The ’70s also marked a return to figuration, Warashina explains. During her early career, “My work was really influenced by painting,” she says of a time when “Abstract Expressionism was at its peak.” That’s not where ceramic art was then headed, that’s now how she was trained, so she had to forge her own path. Thus followed her series of little white female figures, some massed in heroic poses, some caught in mazes, some draped over cars (the automobile being a favorite icon). It’s hard not to read these assertive women as avatars of empowerment during that era of the ERA and Ms. magazine. As an artist, teacher, and single parent, Warashina recalls, “I couldn’t even get a credit card in my own name.” (She later married fellow UW instructor and artist Robert Sperry, who died in 1998.)

Themes of politics and the environment run through later work, like a satirical sake set depicting an oil spill, with little figurines of Bush and Cheney—actually cups you can use—sitting on the tray. Elsewhere, gunboats and military forces pay unwelcome visits. Such ideas “usually come up in the morning, while I’m reading the newspapers,” says the self-described news junkie. It’s not a case of NPR setting the agenda for her art, but the influence of everyday life seeping in. The eggs often seen here are both tokens of fertility and of the daily necessity of making breakfast.

Still, since moving mostly from vessel to figure, the female form has dominated Warashina’s recent output, which extends to prints, paintings, and self-portraits. (These for me are the show’s real discovery—a more direct consideration of female roles and discontents.) Many of her later cherubic figures cavort like harlequins; there’s an often whimsical, carnivalesque aspect, a sense of celebration or performance. Stripes of paint suggest masks, and domestic items—forks, knives, crockery—become props. At the same time, most of these figures stand like sentinels in isolation, unlike the swarming groups of little white women in the ’80s. Her largest figures—some over seven feet tall—have the forbidding aspect of Easter Island moai. On a smaller scale, there’s a strongly social component to the black-and-white little cherubs of Pecking Order or Scrutiny, with their adult faces on baby bodies. Realistic human contours have been reduced. “I’m trying to work toward simplicity,” says Warashina.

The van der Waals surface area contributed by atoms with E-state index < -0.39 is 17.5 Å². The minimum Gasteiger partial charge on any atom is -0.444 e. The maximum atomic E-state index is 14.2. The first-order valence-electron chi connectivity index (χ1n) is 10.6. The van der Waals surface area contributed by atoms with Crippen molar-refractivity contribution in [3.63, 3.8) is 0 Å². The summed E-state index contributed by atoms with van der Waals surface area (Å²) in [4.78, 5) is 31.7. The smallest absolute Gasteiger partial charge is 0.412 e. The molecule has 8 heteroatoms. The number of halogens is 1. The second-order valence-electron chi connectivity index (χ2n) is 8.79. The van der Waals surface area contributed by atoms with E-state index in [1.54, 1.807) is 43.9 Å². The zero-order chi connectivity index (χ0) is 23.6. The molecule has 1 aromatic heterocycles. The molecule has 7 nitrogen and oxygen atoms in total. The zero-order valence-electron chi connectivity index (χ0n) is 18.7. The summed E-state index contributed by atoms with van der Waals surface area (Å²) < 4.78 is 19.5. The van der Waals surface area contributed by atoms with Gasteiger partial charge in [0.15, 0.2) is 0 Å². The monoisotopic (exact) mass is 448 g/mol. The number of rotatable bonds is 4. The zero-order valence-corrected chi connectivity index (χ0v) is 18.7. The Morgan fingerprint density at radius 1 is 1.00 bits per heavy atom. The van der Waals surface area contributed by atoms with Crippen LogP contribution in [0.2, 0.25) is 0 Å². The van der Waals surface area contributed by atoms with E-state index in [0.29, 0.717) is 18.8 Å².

Apart from her remarkably long and prolific c.v. (this from a woman who’s had no other career but making and teaching art), what links the early and late works and the many stops in between? What constantly impels Warashina forward into new themes and media? “When people tell me not to do something,” she says, “I always want to do it.”

BELLEVUE ARTS MUSEUM 510 Bellevue Way N.E., 425-519-0770, bellevuearts.org. $7–$10. 11 a.m.–5 p.m. Tues.–Sun. Ends Oct. 27.